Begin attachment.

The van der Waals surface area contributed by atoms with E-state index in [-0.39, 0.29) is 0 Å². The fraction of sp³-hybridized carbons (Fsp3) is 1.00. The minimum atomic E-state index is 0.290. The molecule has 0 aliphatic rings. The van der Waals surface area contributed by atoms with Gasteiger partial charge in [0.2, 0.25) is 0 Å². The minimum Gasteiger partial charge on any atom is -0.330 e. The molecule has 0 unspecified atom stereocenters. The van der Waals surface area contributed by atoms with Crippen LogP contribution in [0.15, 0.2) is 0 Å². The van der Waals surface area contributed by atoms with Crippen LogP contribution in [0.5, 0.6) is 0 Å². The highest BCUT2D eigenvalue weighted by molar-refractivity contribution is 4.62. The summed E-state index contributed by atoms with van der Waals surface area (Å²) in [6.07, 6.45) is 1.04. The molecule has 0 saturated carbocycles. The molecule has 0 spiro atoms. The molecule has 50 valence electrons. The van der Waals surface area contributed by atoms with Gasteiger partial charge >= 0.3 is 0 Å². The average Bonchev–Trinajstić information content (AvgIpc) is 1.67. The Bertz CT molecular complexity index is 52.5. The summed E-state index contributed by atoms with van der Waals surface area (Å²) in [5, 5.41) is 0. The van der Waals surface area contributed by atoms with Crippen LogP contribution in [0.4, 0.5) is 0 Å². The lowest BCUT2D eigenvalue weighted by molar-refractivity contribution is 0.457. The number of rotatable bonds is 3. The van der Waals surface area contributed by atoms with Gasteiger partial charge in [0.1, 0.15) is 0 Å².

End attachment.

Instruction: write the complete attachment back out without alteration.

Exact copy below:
The van der Waals surface area contributed by atoms with E-state index in [-0.39, 0.29) is 0 Å². The fraction of sp³-hybridized carbons (Fsp3) is 1.00. The minimum atomic E-state index is 0.290. The molecule has 0 aliphatic rings. The van der Waals surface area contributed by atoms with Gasteiger partial charge in [0.2, 0.25) is 0 Å². The minimum Gasteiger partial charge on any atom is -0.330 e. The molecule has 0 unspecified atom stereocenters. The van der Waals surface area contributed by atoms with Crippen LogP contribution in [0.15, 0.2) is 0 Å². The van der Waals surface area contributed by atoms with Crippen LogP contribution in [0.5, 0.6) is 0 Å². The highest BCUT2D eigenvalue weighted by molar-refractivity contribution is 4.62. The summed E-state index contributed by atoms with van der Waals surface area (Å²) in [6.07, 6.45) is 1.04. The molecule has 0 saturated carbocycles. The molecule has 0 spiro atoms. The molecule has 50 valence electrons. The van der Waals surface area contributed by atoms with Gasteiger partial charge >= 0.3 is 0 Å². The average Bonchev–Trinajstić information content (AvgIpc) is 1.67. The Bertz CT molecular complexity index is 52.5. The summed E-state index contributed by atoms with van der Waals surface area (Å²) in [5, 5.41) is 0. The van der Waals surface area contributed by atoms with Crippen LogP contribution in [0.4, 0.5) is 0 Å². The lowest BCUT2D eigenvalue weighted by molar-refractivity contribution is 0.457. The number of rotatable bonds is 3. The van der Waals surface area contributed by atoms with Gasteiger partial charge in [0.1, 0.15) is 0 Å².